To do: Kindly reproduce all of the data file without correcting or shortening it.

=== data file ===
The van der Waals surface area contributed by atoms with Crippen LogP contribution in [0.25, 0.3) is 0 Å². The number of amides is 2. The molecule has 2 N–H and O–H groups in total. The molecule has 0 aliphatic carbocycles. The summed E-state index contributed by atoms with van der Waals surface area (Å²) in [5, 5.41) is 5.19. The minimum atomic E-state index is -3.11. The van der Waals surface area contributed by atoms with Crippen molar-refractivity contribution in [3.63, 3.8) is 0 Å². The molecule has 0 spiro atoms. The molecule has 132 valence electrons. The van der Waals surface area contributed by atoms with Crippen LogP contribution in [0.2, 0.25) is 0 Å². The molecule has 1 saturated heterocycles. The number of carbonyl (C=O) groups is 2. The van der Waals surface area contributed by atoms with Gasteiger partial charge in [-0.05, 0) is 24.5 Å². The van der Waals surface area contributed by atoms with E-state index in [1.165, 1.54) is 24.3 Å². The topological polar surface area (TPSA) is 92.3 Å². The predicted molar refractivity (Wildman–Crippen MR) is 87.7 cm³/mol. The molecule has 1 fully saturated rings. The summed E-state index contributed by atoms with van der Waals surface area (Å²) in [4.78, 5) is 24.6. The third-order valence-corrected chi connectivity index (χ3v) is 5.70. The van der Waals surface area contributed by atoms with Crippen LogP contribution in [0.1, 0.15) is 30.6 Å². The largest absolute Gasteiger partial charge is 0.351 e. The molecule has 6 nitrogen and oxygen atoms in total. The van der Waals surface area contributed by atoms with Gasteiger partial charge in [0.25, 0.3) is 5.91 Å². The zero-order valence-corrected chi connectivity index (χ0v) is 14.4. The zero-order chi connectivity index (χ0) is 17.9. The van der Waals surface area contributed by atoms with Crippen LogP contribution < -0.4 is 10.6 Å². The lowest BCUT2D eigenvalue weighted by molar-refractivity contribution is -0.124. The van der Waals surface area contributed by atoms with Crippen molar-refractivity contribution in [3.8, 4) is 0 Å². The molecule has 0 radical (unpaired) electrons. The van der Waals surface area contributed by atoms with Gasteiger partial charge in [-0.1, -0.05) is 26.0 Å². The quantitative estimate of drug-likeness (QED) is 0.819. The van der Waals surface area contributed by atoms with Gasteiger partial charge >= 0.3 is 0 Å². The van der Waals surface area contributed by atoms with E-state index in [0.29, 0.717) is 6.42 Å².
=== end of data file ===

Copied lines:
The van der Waals surface area contributed by atoms with Crippen LogP contribution in [0.25, 0.3) is 0 Å². The number of amides is 2. The molecule has 2 N–H and O–H groups in total. The molecule has 0 aliphatic carbocycles. The summed E-state index contributed by atoms with van der Waals surface area (Å²) in [5, 5.41) is 5.19. The minimum atomic E-state index is -3.11. The van der Waals surface area contributed by atoms with Crippen molar-refractivity contribution in [3.63, 3.8) is 0 Å². The molecule has 0 spiro atoms. The molecule has 132 valence electrons. The van der Waals surface area contributed by atoms with Crippen LogP contribution in [0.2, 0.25) is 0 Å². The molecule has 1 saturated heterocycles. The number of carbonyl (C=O) groups is 2. The van der Waals surface area contributed by atoms with Gasteiger partial charge in [-0.05, 0) is 24.5 Å². The van der Waals surface area contributed by atoms with E-state index in [1.165, 1.54) is 24.3 Å². The topological polar surface area (TPSA) is 92.3 Å². The predicted molar refractivity (Wildman–Crippen MR) is 87.7 cm³/mol. The molecule has 1 fully saturated rings. The summed E-state index contributed by atoms with van der Waals surface area (Å²) in [4.78, 5) is 24.6. The third-order valence-corrected chi connectivity index (χ3v) is 5.70. The van der Waals surface area contributed by atoms with Crippen LogP contribution in [0.1, 0.15) is 30.6 Å². The largest absolute Gasteiger partial charge is 0.351 e. The molecule has 6 nitrogen and oxygen atoms in total. The van der Waals surface area contributed by atoms with Gasteiger partial charge in [0.25, 0.3) is 5.91 Å². The zero-order valence-corrected chi connectivity index (χ0v) is 14.4. The zero-order chi connectivity index (χ0) is 17.9. The van der Waals surface area contributed by atoms with Crippen LogP contribution < -0.4 is 10.6 Å². The lowest BCUT2D eigenvalue weighted by molar-refractivity contribution is -0.124. The van der Waals surface area contributed by atoms with Crippen molar-refractivity contribution in [3.8, 4) is 0 Å². The molecule has 0 radical (unpaired) electrons. The van der Waals surface area contributed by atoms with Gasteiger partial charge in [-0.1, -0.05) is 26.0 Å². The quantitative estimate of drug-likeness (QED) is 0.819. The van der Waals surface area contributed by atoms with Gasteiger partial charge >= 0.3 is 0 Å². The van der Waals surface area contributed by atoms with E-state index in [0.29, 0.717) is 6.42 Å².